In late March, San Diego Gas & Electric (SDG&E), a member of the National Electric Highway Coalition (NEHC), along with local and state officials, unveiled four public DC fast chargers at a busy truck stop just north of the Otay Mesa Port of Entry near the United States-Mexico border. These chargers are the first public charging equipment of its kind to be installed at a truck stop in California—and they are built specifically to serve medium- and heavy-duty electric vehicles (EVs).
While these chargers are designed to provide high-power charging for trucks, delivery vans, buses, and other large vehicles, they also have the ability to charge light-duty passenger vehicles.
For a passenger vehicle, the 250-kilowatt chargers can provide up to 250 miles in 15-30 minutes of charging. For the average medium-duty box truck, the chargers can fill between 20-80 percent of the vehicle’s battery in about an hour.
The Otay Mesa Port of Entry is the busiest commercial border crossing in California, processing nearly 1 million commercial trucks and 5 million privately owned vehicles each year. Idling vehicles waiting to cross the border are a major contributor to air pollution in the San Diego region.
“Reducing air pollution and tailpipe emissions are top priorities for our region and California, especially in equity priority communities, and SDG&E is committed to building the infrastructure needed to enable businesses and residents to adopt electric vehicles and other clean technologies,” said SDG&E CEO Caroline Winn. “We all share the goal of building a cleaner, more sustainable, and healthier future.”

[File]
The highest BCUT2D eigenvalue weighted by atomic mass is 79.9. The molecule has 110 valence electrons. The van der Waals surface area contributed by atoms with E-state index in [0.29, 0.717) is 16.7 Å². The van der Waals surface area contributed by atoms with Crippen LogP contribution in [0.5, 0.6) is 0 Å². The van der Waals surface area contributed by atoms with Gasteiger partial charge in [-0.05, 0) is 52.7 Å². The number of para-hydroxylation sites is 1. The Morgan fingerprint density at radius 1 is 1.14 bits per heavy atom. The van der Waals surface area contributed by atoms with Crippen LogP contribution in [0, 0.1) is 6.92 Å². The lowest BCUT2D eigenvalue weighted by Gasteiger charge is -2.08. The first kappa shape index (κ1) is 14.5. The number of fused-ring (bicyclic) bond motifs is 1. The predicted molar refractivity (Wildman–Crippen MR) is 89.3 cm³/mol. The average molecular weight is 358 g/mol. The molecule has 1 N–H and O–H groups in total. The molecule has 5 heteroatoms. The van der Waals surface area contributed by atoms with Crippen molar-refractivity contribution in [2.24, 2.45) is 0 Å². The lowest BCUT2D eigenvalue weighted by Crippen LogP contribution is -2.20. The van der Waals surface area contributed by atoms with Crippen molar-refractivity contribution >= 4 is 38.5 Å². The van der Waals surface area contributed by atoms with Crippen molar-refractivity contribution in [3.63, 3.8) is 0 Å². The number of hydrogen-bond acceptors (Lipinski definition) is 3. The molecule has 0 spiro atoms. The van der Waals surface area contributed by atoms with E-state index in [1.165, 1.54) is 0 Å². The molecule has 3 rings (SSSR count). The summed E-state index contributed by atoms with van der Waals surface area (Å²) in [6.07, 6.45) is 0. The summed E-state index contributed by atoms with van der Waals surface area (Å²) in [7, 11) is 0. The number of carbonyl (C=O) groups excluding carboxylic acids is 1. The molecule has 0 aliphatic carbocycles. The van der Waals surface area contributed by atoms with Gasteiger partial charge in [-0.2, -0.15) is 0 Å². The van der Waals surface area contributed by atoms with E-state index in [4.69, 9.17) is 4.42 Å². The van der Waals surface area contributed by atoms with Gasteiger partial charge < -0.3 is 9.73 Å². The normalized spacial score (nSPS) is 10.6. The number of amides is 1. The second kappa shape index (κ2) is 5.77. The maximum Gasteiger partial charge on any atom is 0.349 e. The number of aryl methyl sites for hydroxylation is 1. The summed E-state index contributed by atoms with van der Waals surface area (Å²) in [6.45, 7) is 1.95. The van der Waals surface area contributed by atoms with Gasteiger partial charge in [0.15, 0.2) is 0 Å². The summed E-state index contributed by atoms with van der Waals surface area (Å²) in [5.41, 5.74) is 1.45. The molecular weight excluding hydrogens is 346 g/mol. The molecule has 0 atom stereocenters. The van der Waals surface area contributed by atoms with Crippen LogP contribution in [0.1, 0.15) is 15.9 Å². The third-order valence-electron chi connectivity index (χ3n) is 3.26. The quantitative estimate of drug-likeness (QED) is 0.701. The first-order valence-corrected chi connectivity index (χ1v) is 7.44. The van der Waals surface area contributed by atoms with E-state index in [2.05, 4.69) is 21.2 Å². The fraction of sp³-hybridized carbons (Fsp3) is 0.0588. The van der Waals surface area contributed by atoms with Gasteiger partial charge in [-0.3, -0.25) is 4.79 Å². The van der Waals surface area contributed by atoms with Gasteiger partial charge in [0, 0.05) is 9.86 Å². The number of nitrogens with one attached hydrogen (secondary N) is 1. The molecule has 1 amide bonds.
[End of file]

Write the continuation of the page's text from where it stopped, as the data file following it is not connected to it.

“Air pollution doesn't recognize national boundaries, and to accommodate the transition to zero-emission trucks on both sides of the border, it's critically important that we rapidly scale up the charging network," said California Energy Commissioner (CEC) Patty Monahan.
The chargers are funded by a $200,000 grant through CEC’s Clean Transportation Program, which provided more than $1 billion to alternative fuel and vehicle technology projects that deliver health, environmental, and economic benefits to communities.
SDG&E built the underlying infrastructure that connects the fast chargers to the grid, as part of its Power Your Drive for Fleets program. The program connects fleet operators with resources and financial incentives to easily and cost-effectively design and install charging infrastructure for medium- and heavy-duty fleets.
Nora Vargas, chair of the San Diego County Board of Supervisors, emphasized the importance of reducing emissions in border communities and communities of color that have historically been overburdened by pollution due to their proximity to high-traffic corridors.
“As a ‘fronteriza’ and someone who has experienced first-hand the air pollution associated with long lines of idling vehicles waiting to cross the border, I am thrilled to see the electric vehicle chargers installed at this truck stop,” said Vargas. “This is a true community infrastructure solution that proves that through public-private partnerships, we can improve poor air quality for families and children and promote economic prosperity for the binational region.”
The project also supports California’s recently passed regulations requiring sales of all new passenger vehicles to be zero-emission by 2035 and medium- and heavy-duty vehicles to be zero-emission by 2045 where feasible.